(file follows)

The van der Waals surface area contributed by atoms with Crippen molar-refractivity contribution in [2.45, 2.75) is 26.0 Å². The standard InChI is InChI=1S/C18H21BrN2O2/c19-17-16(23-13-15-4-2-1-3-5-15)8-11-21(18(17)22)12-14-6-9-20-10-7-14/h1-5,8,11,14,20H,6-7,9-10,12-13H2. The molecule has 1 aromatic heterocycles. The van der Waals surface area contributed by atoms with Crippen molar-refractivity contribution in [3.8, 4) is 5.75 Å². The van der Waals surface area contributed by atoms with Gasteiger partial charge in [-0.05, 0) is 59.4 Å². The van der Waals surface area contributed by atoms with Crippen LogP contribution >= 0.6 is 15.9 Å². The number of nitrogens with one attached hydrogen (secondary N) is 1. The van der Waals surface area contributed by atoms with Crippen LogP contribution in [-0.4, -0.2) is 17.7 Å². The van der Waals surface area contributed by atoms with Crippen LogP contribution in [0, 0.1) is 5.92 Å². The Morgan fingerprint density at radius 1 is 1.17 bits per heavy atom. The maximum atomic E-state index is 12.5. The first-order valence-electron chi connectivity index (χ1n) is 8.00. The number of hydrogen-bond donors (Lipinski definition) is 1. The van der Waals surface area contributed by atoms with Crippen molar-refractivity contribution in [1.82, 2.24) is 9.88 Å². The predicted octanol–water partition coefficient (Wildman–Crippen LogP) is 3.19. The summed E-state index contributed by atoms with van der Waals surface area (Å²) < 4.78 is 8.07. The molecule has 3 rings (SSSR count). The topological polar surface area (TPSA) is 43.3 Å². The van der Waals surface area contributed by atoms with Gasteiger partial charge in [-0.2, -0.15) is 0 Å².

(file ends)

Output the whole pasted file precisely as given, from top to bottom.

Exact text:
The van der Waals surface area contributed by atoms with Crippen molar-refractivity contribution in [2.45, 2.75) is 26.0 Å². The standard InChI is InChI=1S/C18H21BrN2O2/c19-17-16(23-13-15-4-2-1-3-5-15)8-11-21(18(17)22)12-14-6-9-20-10-7-14/h1-5,8,11,14,20H,6-7,9-10,12-13H2. The molecule has 1 aromatic heterocycles. The van der Waals surface area contributed by atoms with Crippen molar-refractivity contribution in [3.8, 4) is 5.75 Å². The van der Waals surface area contributed by atoms with Gasteiger partial charge in [-0.05, 0) is 59.4 Å². The van der Waals surface area contributed by atoms with Crippen LogP contribution >= 0.6 is 15.9 Å². The number of nitrogens with one attached hydrogen (secondary N) is 1. The van der Waals surface area contributed by atoms with Crippen LogP contribution in [-0.4, -0.2) is 17.7 Å². The van der Waals surface area contributed by atoms with Crippen LogP contribution in [0, 0.1) is 5.92 Å². The Morgan fingerprint density at radius 1 is 1.17 bits per heavy atom. The maximum atomic E-state index is 12.5. The first-order valence-electron chi connectivity index (χ1n) is 8.00. The number of hydrogen-bond donors (Lipinski definition) is 1. The van der Waals surface area contributed by atoms with Crippen molar-refractivity contribution in [1.82, 2.24) is 9.88 Å². The predicted octanol–water partition coefficient (Wildman–Crippen LogP) is 3.19. The summed E-state index contributed by atoms with van der Waals surface area (Å²) < 4.78 is 8.07. The molecule has 3 rings (SSSR count). The topological polar surface area (TPSA) is 43.3 Å². The van der Waals surface area contributed by atoms with Gasteiger partial charge in [-0.2, -0.15) is 0 Å².